Sci-Fi movies, both classic and modern, share an incredibly devoted fan
base in America and around the world. How each fan defines the genre, however,
can differ greatly and the lines between genres and subgenres are often
blurred. Hard core sci-fi fans would insist that true science fiction is
a speculative examination of science and technology vis-à-vis society.
More often than not, however, sci-fi movies are just as likely to incorporate
non-traditional elements such as fantasy, the supernatural, and the occult
into their storylines.
The Early Years
The first science fiction movie made was a silent short film, A Trip to the
Moon, released in 1902. This film and other silent movies of the era gave
the movie-going audience its first taste of the sci-fi film genre. Among
the first sci-fi films of this era to use sound were: Frankenstein (1931),
The Invisible Man (1933), King Kong (1933), Flash Gordon (1936) and Buck
The 1950s and 1960s
The production of sci-fi films exploded in the 1950s. In fact, more sci-fi
movies were produced during this era than in any other, before or since.
The Cold War, atomic obsession, and fears of invasion that preoccupied much
of the world informed the movie themes of the time. Some examples of classic
1950s sci-fi films are: The Day the Earth Stood Still (1951), Red Planet
Mars (1952), War of the Worlds (1953), Creature from the Black Lagoon (1954),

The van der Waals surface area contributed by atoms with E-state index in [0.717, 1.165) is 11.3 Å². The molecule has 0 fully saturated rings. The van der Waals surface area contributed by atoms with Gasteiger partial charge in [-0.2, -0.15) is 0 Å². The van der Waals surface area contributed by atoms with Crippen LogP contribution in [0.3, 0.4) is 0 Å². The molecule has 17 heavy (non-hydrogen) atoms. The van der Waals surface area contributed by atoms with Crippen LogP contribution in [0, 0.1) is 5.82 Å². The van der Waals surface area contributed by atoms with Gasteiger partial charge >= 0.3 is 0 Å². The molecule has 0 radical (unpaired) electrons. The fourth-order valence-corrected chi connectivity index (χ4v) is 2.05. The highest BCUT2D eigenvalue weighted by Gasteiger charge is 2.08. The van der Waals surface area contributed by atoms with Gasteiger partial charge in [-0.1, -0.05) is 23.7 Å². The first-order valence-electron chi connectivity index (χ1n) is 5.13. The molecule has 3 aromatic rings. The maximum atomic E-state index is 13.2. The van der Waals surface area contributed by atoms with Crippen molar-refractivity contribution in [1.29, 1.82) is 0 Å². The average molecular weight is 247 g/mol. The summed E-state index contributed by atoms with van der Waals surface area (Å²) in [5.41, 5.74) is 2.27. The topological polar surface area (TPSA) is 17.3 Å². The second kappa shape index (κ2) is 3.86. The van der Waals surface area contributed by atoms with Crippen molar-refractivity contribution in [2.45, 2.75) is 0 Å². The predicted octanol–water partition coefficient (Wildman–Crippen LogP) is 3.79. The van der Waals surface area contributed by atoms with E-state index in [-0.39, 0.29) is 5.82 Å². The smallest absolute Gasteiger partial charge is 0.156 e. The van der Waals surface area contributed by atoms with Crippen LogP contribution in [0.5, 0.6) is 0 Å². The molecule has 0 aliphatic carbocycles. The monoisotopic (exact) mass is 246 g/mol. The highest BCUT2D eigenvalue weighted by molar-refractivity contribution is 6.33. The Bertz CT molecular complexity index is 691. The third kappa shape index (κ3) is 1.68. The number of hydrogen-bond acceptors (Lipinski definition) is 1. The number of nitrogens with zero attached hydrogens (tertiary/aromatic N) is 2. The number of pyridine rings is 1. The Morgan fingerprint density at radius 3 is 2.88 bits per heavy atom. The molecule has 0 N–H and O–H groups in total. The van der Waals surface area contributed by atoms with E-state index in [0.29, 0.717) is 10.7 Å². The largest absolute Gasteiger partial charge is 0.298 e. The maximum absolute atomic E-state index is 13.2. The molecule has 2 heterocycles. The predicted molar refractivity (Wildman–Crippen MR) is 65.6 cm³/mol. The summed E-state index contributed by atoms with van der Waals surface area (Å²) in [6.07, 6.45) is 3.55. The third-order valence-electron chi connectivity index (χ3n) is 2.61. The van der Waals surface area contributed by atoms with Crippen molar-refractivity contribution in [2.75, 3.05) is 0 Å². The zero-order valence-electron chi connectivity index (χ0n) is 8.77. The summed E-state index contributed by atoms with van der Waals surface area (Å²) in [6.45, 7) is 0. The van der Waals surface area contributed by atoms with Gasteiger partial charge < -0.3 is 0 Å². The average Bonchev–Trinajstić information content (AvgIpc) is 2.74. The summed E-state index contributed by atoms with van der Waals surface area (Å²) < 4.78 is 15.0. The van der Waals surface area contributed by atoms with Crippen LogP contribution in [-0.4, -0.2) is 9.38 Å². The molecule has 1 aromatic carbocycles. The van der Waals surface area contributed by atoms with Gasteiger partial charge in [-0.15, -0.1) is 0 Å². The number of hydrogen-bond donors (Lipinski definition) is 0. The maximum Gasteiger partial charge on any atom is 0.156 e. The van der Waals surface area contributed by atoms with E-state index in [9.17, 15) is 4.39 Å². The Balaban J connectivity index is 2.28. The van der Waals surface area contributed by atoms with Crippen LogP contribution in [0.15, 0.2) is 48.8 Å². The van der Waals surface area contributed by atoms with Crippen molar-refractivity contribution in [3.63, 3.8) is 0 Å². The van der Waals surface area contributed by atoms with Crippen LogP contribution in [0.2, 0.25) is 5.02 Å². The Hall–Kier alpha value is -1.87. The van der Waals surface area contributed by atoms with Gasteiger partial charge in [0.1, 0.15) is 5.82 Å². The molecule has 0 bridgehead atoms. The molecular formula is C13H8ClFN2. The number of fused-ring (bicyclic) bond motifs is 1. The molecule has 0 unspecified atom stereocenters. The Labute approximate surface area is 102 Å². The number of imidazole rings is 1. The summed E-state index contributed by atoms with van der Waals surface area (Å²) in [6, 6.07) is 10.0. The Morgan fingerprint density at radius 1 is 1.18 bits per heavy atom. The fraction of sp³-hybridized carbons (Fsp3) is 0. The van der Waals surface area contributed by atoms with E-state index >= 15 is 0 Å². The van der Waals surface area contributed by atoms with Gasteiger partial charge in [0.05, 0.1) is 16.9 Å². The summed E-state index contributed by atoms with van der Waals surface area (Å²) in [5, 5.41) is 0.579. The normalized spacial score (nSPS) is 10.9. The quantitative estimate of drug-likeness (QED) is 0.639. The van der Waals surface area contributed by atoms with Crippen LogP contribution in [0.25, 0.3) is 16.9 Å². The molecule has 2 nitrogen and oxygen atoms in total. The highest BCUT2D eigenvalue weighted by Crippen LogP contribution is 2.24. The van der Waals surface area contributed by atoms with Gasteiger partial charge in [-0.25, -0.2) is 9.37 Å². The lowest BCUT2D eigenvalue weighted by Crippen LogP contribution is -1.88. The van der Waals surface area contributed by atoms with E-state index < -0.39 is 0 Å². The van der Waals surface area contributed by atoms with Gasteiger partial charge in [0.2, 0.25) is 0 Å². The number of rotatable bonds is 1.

Godzilla (1956) and Journey to the Center of the Earth (1959). The themes
of the 1950s continued on into the next decade with films such as: The Time
Machine (1960), Fahrenheit 451 (1966), Planet of the Apes (1967) and 2001:
A Space Odyssey (1968).
In the 1970s, many sci-fi movies reflected a growing concern with the environment
and questions about the future of the planet. Examples are: The Andromeda
Strain (1971), Silent Running (1972), and Logan's Run (1976). The 1970s also
saw the release of two blockbuster sci-fi movies, Close Encounter of the
Third Kind (1977) and Star Wars (1977). Both of these films featured friendly
aliens and considered the possibility of a future for humans in space. Alien,
released in 1979, showed a not-so-friendly look at what contact with aliens
may hold for the human race.
The 1980s and 1990s
The sci-fi flicks of the 1980s and the 1990s saw incredible developments in
special effects. The themes of the previous decades remained similar, but
the presentation became more realistic and sophisticated. Major sci-fi films
of these decades are: Star Trek (1980), Blade Runner (1982), E.T. – The Extra-Terrestrial
(1982), Terminator (1984), Jurassic Park (1993), Independence Day (1996),
Contact (1997) and Deep Impact (1998).